There are many aspects of game design; writers, world designers, level designers, concept artists, and many other individuals building their creation around the central concept of gameplay. One of the key elements of the game from the very beginning is the gameplay, and it is the fiber that keeps the game alive and interesting. Before a plot or concept can be made, the designer first has to decide what type of game they’re interested in making, whether it be FPS, RPG, or even MMORPG. Gameplay is basically the interaction of the player with the game; the mechanics of that interaction make it rich and intriguing for the consumer.
We’ve traveled a long way in game design and development, but has the gameplay really changed that much from that of games in the beginning? And why is gameplay so important for the gamer? An entire team of designers is required for any game, and each individual has their own purpose. There are the writers, the concept artists, and so on. Normally they work as a team under a lead designer, giving some direction to their work. Art Direction is usually dependant on the genre of the game. Obviously, a fantasy game will look extremely different from a sci-fi. Thus, the art has to fit the overall genre. As such, so does the gameplay. In the end, if the team doesn’t work together, and compare their ideas, the final product is going to be a jumbled mess of mixed ideas.
Every game has a task or goal to meet. On one hand, it could be simply to make the highest score. In another, it could be to save the princess from the castle, only to find she’s always in another castle. And again, it could be to kill the evil boss at the end. But, are they all so different? The concepts haven’t evolved much, only the way in which we interact with the game. In the beginning, you had Pong, Pac-man, Space Invaders, and so on. The goals of these games were high scores, advancing to the next level, and defeating the enemy. Games today are exactly the same, only their gameplay is more evolved.
Sooner or later, you’ll either get to the end of the game, or get bored along the way. The main goal of gameplay, though, is to keep your interest in the game for long enough so that this doesn’t happen. To meet that goal, developers have to have an understanding of what their consumer wants. A more recent way of keeping the player’s interest is to reward them for their efforts. Almost every platform has thus evolved an achievement system, or item drop system. Examples of these can be seen everywhere: Achievements in Halo and other games, item drops in Team Fortress 2, and a combination of both in WoW.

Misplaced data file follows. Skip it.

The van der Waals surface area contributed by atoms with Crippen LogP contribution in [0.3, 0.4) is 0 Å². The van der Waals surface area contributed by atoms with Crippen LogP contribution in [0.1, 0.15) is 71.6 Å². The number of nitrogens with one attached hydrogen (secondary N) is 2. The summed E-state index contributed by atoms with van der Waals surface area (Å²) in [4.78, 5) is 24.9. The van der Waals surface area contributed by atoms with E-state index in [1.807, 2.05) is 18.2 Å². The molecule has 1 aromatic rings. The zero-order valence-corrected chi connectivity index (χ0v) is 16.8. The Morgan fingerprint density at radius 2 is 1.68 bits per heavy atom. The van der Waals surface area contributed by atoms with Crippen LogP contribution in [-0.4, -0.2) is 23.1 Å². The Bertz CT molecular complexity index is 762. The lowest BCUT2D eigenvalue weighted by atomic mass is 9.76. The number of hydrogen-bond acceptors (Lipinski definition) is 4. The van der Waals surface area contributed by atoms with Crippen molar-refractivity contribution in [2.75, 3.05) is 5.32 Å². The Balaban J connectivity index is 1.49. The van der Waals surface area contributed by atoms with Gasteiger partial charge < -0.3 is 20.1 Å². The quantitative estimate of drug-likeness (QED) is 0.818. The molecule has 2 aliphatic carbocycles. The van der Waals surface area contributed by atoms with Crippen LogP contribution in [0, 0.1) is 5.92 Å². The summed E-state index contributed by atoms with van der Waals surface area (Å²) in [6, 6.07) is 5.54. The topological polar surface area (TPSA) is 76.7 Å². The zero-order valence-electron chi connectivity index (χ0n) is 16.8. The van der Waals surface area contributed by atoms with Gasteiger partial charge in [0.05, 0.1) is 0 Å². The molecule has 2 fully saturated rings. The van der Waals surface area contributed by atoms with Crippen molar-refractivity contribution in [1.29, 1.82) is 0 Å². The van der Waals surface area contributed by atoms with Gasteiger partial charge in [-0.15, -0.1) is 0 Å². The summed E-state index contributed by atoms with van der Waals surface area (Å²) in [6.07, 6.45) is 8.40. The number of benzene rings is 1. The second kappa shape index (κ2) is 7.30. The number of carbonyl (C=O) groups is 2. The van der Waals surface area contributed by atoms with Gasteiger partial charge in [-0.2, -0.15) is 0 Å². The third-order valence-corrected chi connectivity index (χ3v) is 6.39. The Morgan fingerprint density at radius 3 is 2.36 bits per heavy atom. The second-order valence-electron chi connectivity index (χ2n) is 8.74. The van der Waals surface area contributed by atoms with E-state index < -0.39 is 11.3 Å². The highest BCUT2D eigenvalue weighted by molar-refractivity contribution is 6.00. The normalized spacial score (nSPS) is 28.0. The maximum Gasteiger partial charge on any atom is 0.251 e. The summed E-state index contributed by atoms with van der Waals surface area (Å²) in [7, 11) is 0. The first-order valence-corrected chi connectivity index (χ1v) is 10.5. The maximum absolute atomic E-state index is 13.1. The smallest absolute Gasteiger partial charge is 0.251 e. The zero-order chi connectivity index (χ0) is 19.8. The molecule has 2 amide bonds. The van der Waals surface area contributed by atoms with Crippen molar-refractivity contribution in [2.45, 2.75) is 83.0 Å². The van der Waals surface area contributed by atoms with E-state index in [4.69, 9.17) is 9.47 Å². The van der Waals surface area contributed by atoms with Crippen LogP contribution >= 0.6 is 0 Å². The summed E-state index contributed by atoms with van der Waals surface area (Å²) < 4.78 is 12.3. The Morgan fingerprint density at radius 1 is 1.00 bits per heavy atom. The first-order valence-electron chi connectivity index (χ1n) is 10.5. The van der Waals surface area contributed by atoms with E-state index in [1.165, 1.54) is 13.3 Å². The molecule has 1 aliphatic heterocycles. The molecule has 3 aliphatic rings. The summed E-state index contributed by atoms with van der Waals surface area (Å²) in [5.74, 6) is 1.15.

Most modern games have the same principal today as they did many years ago; run and collect as many points/kills as possible so you could get to the next level, or else the bad guys will kill you. It changed in a way that is more complex in structure and the way it looks. The RPG genre has had an effect on other game types and gameplay. Now you have options that give you the chance to complete a task that is given to you, or not to, in various ways. Then there are plot choices, in which your decision will have an influence later in the game. This influence could either have a dramatic affect on the plot, or be negligible. BioWare is well known for this element, with games such as Mass Effect and Dragon Age. This is also an example of genres overlapping; both RPG and Shooter, among others, combined in one game. The game masks the linear experience perfectly, making you think that it’s a vast world and you can do whatever you want.
Gameplay has become one of the most important elements a consumer recognizes before purchasing a game. Years ago, most consumers were amazed by the pretty colors, and the thought of a new game. But now we dissect it before it has even hit the market to determine if it’s any good. Graphics are certainly high on the list as well, but that’s a topic for another time. If gameplay has changed in any real way, it is mainly that interactivity has greatly increased, and that the line between genres has been blurred and even mixed significantly, leaving each game somehow unique from another.